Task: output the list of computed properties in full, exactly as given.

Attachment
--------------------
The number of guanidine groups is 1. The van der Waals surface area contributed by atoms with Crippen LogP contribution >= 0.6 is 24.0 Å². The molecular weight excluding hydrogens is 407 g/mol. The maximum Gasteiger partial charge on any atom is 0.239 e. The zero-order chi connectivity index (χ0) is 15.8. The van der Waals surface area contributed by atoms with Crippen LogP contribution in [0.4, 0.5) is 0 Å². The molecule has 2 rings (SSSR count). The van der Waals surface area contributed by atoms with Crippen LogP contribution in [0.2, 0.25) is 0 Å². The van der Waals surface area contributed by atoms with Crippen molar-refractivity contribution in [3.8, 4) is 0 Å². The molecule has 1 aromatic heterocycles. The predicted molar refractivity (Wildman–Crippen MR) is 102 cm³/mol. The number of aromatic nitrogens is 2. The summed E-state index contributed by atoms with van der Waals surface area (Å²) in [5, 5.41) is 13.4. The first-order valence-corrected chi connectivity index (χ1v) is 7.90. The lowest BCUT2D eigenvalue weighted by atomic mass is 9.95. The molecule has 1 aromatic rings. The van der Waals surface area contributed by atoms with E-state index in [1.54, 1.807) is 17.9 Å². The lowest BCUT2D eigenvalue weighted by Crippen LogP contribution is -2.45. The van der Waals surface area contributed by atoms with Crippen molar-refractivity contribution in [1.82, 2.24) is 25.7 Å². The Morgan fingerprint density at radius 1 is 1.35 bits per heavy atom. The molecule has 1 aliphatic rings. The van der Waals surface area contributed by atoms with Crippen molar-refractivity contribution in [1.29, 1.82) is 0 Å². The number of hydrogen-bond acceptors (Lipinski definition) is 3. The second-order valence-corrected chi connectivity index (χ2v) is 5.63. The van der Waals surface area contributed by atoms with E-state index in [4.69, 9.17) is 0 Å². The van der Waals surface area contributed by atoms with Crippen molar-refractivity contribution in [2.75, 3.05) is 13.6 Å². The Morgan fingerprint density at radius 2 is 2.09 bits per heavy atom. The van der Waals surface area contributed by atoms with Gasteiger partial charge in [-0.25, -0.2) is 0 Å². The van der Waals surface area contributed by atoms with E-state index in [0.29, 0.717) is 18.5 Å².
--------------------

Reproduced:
The number of guanidine groups is 1. The van der Waals surface area contributed by atoms with Crippen LogP contribution >= 0.6 is 24.0 Å². The molecular weight excluding hydrogens is 407 g/mol. The maximum Gasteiger partial charge on any atom is 0.239 e. The zero-order chi connectivity index (χ0) is 15.8. The van der Waals surface area contributed by atoms with Crippen LogP contribution in [0.4, 0.5) is 0 Å². The molecule has 2 rings (SSSR count). The van der Waals surface area contributed by atoms with Crippen LogP contribution in [0.2, 0.25) is 0 Å². The van der Waals surface area contributed by atoms with Crippen molar-refractivity contribution in [3.8, 4) is 0 Å². The molecule has 1 aromatic heterocycles. The predicted molar refractivity (Wildman–Crippen MR) is 102 cm³/mol. The number of aromatic nitrogens is 2. The summed E-state index contributed by atoms with van der Waals surface area (Å²) in [5, 5.41) is 13.4. The first-order valence-corrected chi connectivity index (χ1v) is 7.90. The lowest BCUT2D eigenvalue weighted by atomic mass is 9.95. The molecule has 1 aromatic rings. The van der Waals surface area contributed by atoms with E-state index in [1.54, 1.807) is 17.9 Å². The lowest BCUT2D eigenvalue weighted by Crippen LogP contribution is -2.45. The van der Waals surface area contributed by atoms with Crippen molar-refractivity contribution in [1.82, 2.24) is 25.7 Å². The Morgan fingerprint density at radius 1 is 1.35 bits per heavy atom. The molecule has 1 aliphatic rings. The van der Waals surface area contributed by atoms with Crippen molar-refractivity contribution in [1.29, 1.82) is 0 Å². The number of hydrogen-bond acceptors (Lipinski definition) is 3. The second-order valence-corrected chi connectivity index (χ2v) is 5.63. The van der Waals surface area contributed by atoms with E-state index in [4.69, 9.17) is 0 Å². The van der Waals surface area contributed by atoms with Crippen molar-refractivity contribution in [2.75, 3.05) is 13.6 Å². The Morgan fingerprint density at radius 2 is 2.09 bits per heavy atom. The van der Waals surface area contributed by atoms with Gasteiger partial charge in [-0.25, -0.2) is 0 Å². The van der Waals surface area contributed by atoms with E-state index in [0.29, 0.717) is 18.5 Å².